Schwartz compares the various choices that Americans face in their daily lives by comparing the selection of choices at a supermarket to the variety of classes at an Ivy League college:

There are now several books and magazines devoted to what is called the "voluntary simplicity" movement. Its core idea is that we have too many choices, too many decisions, too little time to do what is really important. ... Taking care of our own "wants" and focusing on what we "want" to do does not strike me as a solution to the problem of too much choice.[3]

Schwartz maintains that it is precisely so that we can focus on our own wants that all of these choices emerged in the first place.

How We Choose

Schwartz describes that a consumer's strategy for most good decisions will involve these steps:

  1. Figure out your goal or goals. The process of goal-setting and decision making begins with the question: "What do I want?" When faced with the choice to pick a restaurant, a CD, or a movie, one makes their choice based upon how one would expect the experience to make them feel, expected utility. Once they have experienced that particular restaurant, CD or movie, their choice will be based upon a remembered utility. To say that you know what you want, therefore, means that these utilities align. Nobel Prize-winning psychologist Daniel Kahneman and his colleagues have shown that what we remember about the pleasurable quality of our past experiences is almost entirely determined by two things: how the experiences felt when they were at their peak (best or worst), and how they felt when they ended.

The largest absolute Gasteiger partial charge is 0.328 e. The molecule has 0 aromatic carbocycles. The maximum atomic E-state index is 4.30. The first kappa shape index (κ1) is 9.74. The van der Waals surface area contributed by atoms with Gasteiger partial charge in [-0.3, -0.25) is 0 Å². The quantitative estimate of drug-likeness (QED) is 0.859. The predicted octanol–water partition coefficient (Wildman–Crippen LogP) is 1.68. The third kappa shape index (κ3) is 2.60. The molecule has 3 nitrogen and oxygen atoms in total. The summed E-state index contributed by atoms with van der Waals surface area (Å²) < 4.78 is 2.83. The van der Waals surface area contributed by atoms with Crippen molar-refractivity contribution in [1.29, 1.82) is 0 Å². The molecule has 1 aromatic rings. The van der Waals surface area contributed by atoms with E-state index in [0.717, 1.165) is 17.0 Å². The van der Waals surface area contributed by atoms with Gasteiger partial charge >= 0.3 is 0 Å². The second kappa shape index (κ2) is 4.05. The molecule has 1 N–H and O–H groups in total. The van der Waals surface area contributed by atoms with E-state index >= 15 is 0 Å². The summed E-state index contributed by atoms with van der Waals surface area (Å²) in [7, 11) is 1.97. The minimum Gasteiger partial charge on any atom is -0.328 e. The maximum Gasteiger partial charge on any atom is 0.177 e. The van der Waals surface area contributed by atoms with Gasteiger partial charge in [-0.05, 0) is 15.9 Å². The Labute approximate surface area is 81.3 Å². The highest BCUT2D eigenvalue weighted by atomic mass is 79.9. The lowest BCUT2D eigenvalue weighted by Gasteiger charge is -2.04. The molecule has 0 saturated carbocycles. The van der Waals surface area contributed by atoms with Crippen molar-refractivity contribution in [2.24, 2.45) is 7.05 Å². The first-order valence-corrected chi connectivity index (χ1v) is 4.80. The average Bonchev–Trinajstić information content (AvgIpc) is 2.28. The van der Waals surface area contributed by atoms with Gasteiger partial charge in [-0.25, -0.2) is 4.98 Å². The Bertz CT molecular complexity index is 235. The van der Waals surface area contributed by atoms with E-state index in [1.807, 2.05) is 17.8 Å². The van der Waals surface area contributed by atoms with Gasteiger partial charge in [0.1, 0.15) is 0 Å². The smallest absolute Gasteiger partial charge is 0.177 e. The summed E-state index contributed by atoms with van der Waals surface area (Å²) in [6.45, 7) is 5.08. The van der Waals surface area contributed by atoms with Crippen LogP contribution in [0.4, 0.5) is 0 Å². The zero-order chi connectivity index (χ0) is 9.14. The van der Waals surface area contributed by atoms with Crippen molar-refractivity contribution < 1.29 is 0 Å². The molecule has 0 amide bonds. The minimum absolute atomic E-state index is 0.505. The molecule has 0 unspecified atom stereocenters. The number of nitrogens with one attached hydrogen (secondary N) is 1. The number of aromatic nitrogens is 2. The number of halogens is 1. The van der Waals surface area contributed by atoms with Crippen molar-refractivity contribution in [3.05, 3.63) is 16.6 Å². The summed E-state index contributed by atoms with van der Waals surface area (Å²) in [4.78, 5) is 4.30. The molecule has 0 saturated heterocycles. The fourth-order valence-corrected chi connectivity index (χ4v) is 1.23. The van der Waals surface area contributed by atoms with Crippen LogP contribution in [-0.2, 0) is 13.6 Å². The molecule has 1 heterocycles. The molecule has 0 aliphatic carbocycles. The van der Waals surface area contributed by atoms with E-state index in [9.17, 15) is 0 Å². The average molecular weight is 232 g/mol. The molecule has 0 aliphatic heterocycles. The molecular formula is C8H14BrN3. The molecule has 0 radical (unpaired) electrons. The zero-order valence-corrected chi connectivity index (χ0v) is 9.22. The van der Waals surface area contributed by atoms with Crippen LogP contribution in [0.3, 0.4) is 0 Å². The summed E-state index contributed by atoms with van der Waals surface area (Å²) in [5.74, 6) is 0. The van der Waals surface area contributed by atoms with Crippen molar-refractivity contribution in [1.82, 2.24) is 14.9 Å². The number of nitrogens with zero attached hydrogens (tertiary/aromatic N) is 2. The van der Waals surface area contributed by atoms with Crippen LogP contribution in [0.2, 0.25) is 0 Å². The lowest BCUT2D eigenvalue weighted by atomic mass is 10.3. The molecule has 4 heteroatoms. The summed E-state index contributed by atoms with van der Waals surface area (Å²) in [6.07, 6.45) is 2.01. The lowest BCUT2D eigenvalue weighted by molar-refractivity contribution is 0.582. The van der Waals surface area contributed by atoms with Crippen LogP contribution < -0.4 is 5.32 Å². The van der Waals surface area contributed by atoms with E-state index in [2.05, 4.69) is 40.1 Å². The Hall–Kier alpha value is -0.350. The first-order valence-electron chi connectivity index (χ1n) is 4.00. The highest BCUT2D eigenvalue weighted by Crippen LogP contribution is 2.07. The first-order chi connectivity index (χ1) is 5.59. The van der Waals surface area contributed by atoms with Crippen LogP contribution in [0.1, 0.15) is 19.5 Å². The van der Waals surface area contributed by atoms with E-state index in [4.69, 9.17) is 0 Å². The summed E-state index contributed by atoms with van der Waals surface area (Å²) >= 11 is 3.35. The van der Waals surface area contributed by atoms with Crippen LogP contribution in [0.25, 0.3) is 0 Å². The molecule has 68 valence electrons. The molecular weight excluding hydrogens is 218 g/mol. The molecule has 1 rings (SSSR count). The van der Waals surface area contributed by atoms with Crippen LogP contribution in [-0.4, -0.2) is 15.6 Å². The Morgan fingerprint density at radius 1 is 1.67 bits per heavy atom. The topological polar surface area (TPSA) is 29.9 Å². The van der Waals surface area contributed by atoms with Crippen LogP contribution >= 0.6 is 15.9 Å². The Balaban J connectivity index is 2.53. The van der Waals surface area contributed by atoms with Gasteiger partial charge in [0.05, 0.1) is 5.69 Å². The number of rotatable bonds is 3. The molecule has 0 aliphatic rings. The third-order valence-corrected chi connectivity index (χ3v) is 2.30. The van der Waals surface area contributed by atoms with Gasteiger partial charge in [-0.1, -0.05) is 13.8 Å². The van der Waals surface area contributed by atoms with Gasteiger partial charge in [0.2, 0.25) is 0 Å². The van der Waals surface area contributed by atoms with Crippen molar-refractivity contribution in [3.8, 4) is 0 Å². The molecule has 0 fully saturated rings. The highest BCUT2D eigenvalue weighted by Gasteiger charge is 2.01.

2. Evaluate the importance of each goal. Daniel Kahneman and Amos Tversky have researched how people make decisions and found a variety of rules of thumb that often lead us astray. Most people give substantial weight to anecdotal evidence, perhaps so much so that it cancels out expert evidence. The researchers called it the availability heuristic describing how we assume that the more available some piece of information is to memory, the more frequently we must have encountered it in the past. Salience will influence the weight we give any particular piece of information.